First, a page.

all honor and glory is yours, almighty Father,
now and forever. Amen.

In his description of Wesley’s theology of grace, Kenneth Collins notes a pattern in the way Wesley narrates how grace in Christ reaches us and what it does once it’s there. God acts, we respond. Grace calls forth that holy and living sacrifice in us. The Reformers shunned eucharistic sacrifice, thinking it blunted Jesus’ once-for-all sacrifice for us. Their concerns were not without merit. Almost two centuries had passed since Luther and Calvin when Wesley, steeped in the piety of the Anglican prayerbook, knew well its very Protestant admonition about the sacrifice being one of praise and thanksgiving. But we aren’t just offering adoration here. The prayer calls for a “holy and living sacrifice” of ourselves. Is this another call to give, and give, and give again? A veiled reference to what you put in the offering plate just now, or those membership vows about loyalty to the church with your prayers, presence, gifts, and service? You’re not sure your sacrifice is too holy, surely not “living.” 

More than that, this sacrifice is to be “in union with Christ’s offering for us.” Isn’t that a bit much for you this morning? Are you to nail yourself to the cross, too?  Before you can digest what’s being prayed, the congregation sings the mystery of faith, pulling you back, point-counterpoint, to God’s gracious action on our behalf in Christ. It’s his death, resurrection, and promise to come again, that make all this sacrificing possible. You are reminded this prayer is about God’s—not your—mighty deeds. If God’s mighty deeds are somehow present, here, now, in our recital of them, are you not present, too, as the subject, the recipient of the grace of which it speaks? “Mixed with the sacred smoke we rise” Charles Wesley put it in a hymn. Is not God in the business of enlisting us, not letting us stand around when God does something? Moses on the mountaintop got sent down with “I Am” on his lips. Isaiah heard a heavenly Sanctus, and ended up deployed back to the mission field, seared tongue and all. That God of mighty deeds is surely intent on working such right and good and joyful things in your life, too.  Shouldn’t you expect it? 

The pastor lifts her hands high, as though to call down the Holy Spirit on gifts and people. This is the Epiclesis, Greek for calling down. She traces a sign of the cross over the elements, identifying them again with Christ’s sacrifice for us. Make them be for us… she prays. It’s not the power of your memory that makes this meal. It’s God’s action here, now, bringing it to pass. Charles Wesley put it:

Eternal Spirit gone up on high
Blessings for mortals to receive,
Send down those blessings from the sky,
To us thy gifts and graces give;
With holy things our mouths are filled,
O let our hearts with joy o’erflow;
Descend in pard’ning love revealed,
And meet us in thy courts below.[4] 

Those lines asking the Spirit to make us one: with Christ, each other, and in ministry to all the world, seem a tall order for scattered, contentious sheep. And yet, the formula is a marvelous and memorable affirmation of Perfection. If Perfection is the love of God flooding not just me, but the church and beyond, then maybe Perfection is about the Spirit’s one-making. You feel a bit disconnected this morning, sitting near the back, alone. Surely not “one with each other,” though you’ll join others for Sunday School in a while. Was helping chaperone the youth retreat last month, writing a letter to your congressperson, advocating to keep your hospital from closing in your small town, not your voice in the chorus of being “one in ministry to all the world”? Going on to Perfection seems to be about the Spirit forming just these kinds of oneness where there was the brokenness of fellowship and the brokenness of self.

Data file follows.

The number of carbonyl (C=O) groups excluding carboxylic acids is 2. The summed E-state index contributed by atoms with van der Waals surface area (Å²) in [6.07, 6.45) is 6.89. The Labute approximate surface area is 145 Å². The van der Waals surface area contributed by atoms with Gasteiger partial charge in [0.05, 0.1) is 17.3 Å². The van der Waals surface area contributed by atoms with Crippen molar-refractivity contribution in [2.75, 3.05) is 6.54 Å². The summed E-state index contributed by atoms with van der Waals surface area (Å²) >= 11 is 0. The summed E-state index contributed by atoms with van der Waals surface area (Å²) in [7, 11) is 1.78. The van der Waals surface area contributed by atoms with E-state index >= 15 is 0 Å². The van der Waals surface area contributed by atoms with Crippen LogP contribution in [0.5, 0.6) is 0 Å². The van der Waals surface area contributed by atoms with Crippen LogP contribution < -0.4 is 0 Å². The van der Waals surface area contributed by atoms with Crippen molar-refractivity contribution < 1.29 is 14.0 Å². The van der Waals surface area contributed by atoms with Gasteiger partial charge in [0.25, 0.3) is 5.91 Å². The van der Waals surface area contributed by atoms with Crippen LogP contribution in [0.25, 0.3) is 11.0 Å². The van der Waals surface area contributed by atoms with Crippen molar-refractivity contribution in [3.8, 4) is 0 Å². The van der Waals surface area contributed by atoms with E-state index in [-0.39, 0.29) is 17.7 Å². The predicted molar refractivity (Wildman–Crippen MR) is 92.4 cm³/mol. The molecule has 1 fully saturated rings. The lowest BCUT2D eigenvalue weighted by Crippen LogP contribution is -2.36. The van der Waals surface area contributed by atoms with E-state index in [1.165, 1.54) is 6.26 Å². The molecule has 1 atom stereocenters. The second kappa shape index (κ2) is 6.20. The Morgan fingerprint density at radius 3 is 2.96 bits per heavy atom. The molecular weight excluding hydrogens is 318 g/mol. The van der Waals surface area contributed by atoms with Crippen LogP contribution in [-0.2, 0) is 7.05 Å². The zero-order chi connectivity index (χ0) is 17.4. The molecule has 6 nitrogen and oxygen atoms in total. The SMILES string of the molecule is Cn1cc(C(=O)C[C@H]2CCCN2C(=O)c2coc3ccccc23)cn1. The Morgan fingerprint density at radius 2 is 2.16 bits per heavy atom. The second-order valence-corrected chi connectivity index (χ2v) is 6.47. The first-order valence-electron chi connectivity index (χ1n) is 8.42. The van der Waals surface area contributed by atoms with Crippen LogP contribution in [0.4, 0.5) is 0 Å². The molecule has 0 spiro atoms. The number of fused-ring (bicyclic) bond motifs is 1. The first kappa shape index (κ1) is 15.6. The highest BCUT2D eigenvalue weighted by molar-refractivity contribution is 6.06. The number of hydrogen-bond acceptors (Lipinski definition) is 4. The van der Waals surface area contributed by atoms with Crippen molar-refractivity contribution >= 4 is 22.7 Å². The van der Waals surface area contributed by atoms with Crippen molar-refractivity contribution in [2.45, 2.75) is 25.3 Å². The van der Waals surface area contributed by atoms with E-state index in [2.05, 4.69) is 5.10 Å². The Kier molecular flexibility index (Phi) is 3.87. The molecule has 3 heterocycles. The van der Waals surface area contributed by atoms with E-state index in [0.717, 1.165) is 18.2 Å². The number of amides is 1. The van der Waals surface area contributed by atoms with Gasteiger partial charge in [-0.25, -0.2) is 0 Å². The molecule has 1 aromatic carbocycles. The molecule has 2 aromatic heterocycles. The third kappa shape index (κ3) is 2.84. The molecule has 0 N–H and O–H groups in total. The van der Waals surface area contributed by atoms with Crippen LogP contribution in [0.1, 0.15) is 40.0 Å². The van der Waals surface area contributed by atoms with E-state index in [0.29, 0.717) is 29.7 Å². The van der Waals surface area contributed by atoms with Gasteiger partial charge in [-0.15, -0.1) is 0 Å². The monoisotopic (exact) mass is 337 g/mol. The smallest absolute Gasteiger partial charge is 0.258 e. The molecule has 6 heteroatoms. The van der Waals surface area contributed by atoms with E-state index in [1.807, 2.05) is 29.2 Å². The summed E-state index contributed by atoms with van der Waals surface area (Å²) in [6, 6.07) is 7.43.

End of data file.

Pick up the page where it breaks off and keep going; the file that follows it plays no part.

This prayer’s strange mix of memory and presence closes with a doxology. The pastor’s voice is a bit louder, rising as the elements are raised again before the gathering. The congregation correspondingly lets out a loud Amen, and the Lord’s Prayer ensues. Give us today our daily bread. You recognize that it, too, is a table prayer. Its themes of reconciliation echo back to the confession of sin as you and the rest of the gathered prepare to move forward to receive. 

Words, words, and more words have been said. The liturgy always runs the risk of being too didactic and over spiced with narration. Now let us move into a time of communion…. Shall we pray? At this point in our service this morning we will shift gears and…. Our lives are filled with directives. Add two teaspoons to the rice, then simmer for 20 minutes, stirring occasionally.... Batteries on your home fire alarm should be tested once a month....If you need to write a word, code, and/or dollar amount on Form 1040 or 1040-SR to explain an item of income or deduction, but don't have enough space to enter the word, code, and/or dollar amount, you can put an asterisk next to the applicable line number and put a footnote at the bottom of page 2 of your tax return indicating the line number and the word, code, and/or dollar amount you need to enter.

Here the pastor simply lifts the elements silently before you. The bread is broken. No words are spoken. No directions are given. It is enough. 

[1] Lorna Khoo, Wesleyan Eucharistic Spirituality (Adelaide: ATF Press, 2005): 69-70.

[2] William Faulkner, Requiem for a Nun (New York: Vintage, 2011): 73.

[3] Khoo, 70. 

[4] Hymns on the Lord’s Supper 112/1. See also 150.